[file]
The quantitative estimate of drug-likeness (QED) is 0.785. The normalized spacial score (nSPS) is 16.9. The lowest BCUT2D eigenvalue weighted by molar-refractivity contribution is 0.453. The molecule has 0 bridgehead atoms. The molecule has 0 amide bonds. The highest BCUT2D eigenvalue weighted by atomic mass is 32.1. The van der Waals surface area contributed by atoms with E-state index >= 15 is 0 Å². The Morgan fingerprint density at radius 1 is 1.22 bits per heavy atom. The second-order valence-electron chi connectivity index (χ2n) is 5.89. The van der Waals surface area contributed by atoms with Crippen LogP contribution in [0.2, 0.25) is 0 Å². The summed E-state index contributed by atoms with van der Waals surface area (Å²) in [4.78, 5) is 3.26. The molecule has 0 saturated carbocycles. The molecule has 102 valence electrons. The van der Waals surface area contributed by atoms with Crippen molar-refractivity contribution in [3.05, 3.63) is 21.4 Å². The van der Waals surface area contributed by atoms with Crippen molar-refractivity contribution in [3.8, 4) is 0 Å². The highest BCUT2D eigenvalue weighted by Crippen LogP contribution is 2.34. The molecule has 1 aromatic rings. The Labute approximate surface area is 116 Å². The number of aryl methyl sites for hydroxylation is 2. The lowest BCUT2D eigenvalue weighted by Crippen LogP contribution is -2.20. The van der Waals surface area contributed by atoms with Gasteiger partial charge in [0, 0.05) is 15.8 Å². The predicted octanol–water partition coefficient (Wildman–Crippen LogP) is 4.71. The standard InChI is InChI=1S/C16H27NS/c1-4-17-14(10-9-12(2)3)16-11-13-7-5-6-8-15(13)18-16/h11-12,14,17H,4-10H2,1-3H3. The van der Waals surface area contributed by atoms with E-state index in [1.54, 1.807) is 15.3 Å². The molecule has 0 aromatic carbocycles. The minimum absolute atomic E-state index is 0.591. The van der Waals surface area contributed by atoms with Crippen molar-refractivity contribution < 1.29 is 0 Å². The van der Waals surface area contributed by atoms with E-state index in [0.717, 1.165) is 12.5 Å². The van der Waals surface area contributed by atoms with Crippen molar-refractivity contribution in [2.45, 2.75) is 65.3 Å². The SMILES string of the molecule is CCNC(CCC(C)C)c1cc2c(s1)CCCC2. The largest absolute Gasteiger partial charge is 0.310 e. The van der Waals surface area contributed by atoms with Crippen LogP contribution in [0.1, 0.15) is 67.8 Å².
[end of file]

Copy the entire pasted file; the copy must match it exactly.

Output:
The quantitative estimate of drug-likeness (QED) is 0.785. The normalized spacial score (nSPS) is 16.9. The lowest BCUT2D eigenvalue weighted by molar-refractivity contribution is 0.453. The molecule has 0 bridgehead atoms. The molecule has 0 amide bonds. The highest BCUT2D eigenvalue weighted by atomic mass is 32.1. The van der Waals surface area contributed by atoms with E-state index >= 15 is 0 Å². The Morgan fingerprint density at radius 1 is 1.22 bits per heavy atom. The second-order valence-electron chi connectivity index (χ2n) is 5.89. The van der Waals surface area contributed by atoms with Crippen LogP contribution in [0.2, 0.25) is 0 Å². The summed E-state index contributed by atoms with van der Waals surface area (Å²) in [4.78, 5) is 3.26. The molecule has 0 saturated carbocycles. The molecule has 102 valence electrons. The van der Waals surface area contributed by atoms with Crippen molar-refractivity contribution in [3.05, 3.63) is 21.4 Å². The van der Waals surface area contributed by atoms with Crippen molar-refractivity contribution in [3.8, 4) is 0 Å². The highest BCUT2D eigenvalue weighted by Crippen LogP contribution is 2.34. The molecule has 1 aromatic rings. The Labute approximate surface area is 116 Å². The number of aryl methyl sites for hydroxylation is 2. The lowest BCUT2D eigenvalue weighted by Crippen LogP contribution is -2.20. The van der Waals surface area contributed by atoms with Gasteiger partial charge in [0, 0.05) is 15.8 Å². The predicted octanol–water partition coefficient (Wildman–Crippen LogP) is 4.71. The standard InChI is InChI=1S/C16H27NS/c1-4-17-14(10-9-12(2)3)16-11-13-7-5-6-8-15(13)18-16/h11-12,14,17H,4-10H2,1-3H3. The van der Waals surface area contributed by atoms with E-state index in [1.54, 1.807) is 15.3 Å². The molecule has 0 aromatic carbocycles. The minimum absolute atomic E-state index is 0.591. The van der Waals surface area contributed by atoms with Crippen molar-refractivity contribution < 1.29 is 0 Å². The van der Waals surface area contributed by atoms with E-state index in [0.717, 1.165) is 12.5 Å². The van der Waals surface area contributed by atoms with Crippen molar-refractivity contribution in [2.45, 2.75) is 65.3 Å². The SMILES string of the molecule is CCNC(CCC(C)C)c1cc2c(s1)CCCC2. The largest absolute Gasteiger partial charge is 0.310 e. The van der Waals surface area contributed by atoms with Crippen LogP contribution in [0.1, 0.15) is 67.8 Å².